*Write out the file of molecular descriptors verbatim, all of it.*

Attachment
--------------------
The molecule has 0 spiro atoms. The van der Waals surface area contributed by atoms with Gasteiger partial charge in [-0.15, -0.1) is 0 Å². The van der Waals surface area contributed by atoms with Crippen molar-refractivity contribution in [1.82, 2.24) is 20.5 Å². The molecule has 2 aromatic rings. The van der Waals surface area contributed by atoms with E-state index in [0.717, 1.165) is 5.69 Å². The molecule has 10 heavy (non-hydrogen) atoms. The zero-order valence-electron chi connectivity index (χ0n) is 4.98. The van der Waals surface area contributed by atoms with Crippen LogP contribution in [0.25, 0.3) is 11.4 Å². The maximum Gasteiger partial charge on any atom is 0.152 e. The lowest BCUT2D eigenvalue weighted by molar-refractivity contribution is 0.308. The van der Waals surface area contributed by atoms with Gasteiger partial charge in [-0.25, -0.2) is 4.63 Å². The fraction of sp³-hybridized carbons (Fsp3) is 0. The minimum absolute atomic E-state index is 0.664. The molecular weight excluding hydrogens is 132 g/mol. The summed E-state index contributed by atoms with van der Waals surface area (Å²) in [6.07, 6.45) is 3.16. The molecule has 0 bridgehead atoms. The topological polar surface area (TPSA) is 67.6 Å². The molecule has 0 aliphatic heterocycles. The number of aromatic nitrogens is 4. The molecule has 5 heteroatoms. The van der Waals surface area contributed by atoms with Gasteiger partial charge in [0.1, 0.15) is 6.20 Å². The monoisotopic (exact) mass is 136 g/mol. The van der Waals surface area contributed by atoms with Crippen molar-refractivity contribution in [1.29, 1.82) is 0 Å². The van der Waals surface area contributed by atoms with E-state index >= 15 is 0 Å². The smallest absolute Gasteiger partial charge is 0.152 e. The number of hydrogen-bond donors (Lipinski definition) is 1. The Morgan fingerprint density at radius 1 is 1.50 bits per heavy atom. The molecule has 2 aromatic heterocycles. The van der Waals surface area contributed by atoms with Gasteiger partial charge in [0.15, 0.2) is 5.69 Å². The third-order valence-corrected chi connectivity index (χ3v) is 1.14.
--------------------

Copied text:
The molecule has 0 spiro atoms. The van der Waals surface area contributed by atoms with Gasteiger partial charge in [-0.15, -0.1) is 0 Å². The van der Waals surface area contributed by atoms with Crippen molar-refractivity contribution in [1.82, 2.24) is 20.5 Å². The molecule has 2 aromatic rings. The van der Waals surface area contributed by atoms with E-state index in [0.717, 1.165) is 5.69 Å². The molecule has 10 heavy (non-hydrogen) atoms. The zero-order valence-electron chi connectivity index (χ0n) is 4.98. The van der Waals surface area contributed by atoms with Crippen LogP contribution in [0.25, 0.3) is 11.4 Å². The maximum Gasteiger partial charge on any atom is 0.152 e. The lowest BCUT2D eigenvalue weighted by molar-refractivity contribution is 0.308. The van der Waals surface area contributed by atoms with Gasteiger partial charge in [-0.25, -0.2) is 4.63 Å². The fraction of sp³-hybridized carbons (Fsp3) is 0. The minimum absolute atomic E-state index is 0.664. The molecular weight excluding hydrogens is 132 g/mol. The summed E-state index contributed by atoms with van der Waals surface area (Å²) in [6.07, 6.45) is 3.16. The molecule has 0 bridgehead atoms. The topological polar surface area (TPSA) is 67.6 Å². The molecule has 0 aliphatic heterocycles. The number of aromatic nitrogens is 4. The molecule has 5 heteroatoms. The van der Waals surface area contributed by atoms with Gasteiger partial charge in [0.1, 0.15) is 6.20 Å². The monoisotopic (exact) mass is 136 g/mol. The van der Waals surface area contributed by atoms with Crippen molar-refractivity contribution in [1.29, 1.82) is 0 Å². The van der Waals surface area contributed by atoms with E-state index >= 15 is 0 Å². The smallest absolute Gasteiger partial charge is 0.152 e. The number of hydrogen-bond donors (Lipinski definition) is 1. The Morgan fingerprint density at radius 1 is 1.50 bits per heavy atom. The molecule has 2 aromatic heterocycles. The van der Waals surface area contributed by atoms with Gasteiger partial charge in [0.15, 0.2) is 5.69 Å². The third-order valence-corrected chi connectivity index (χ3v) is 1.14.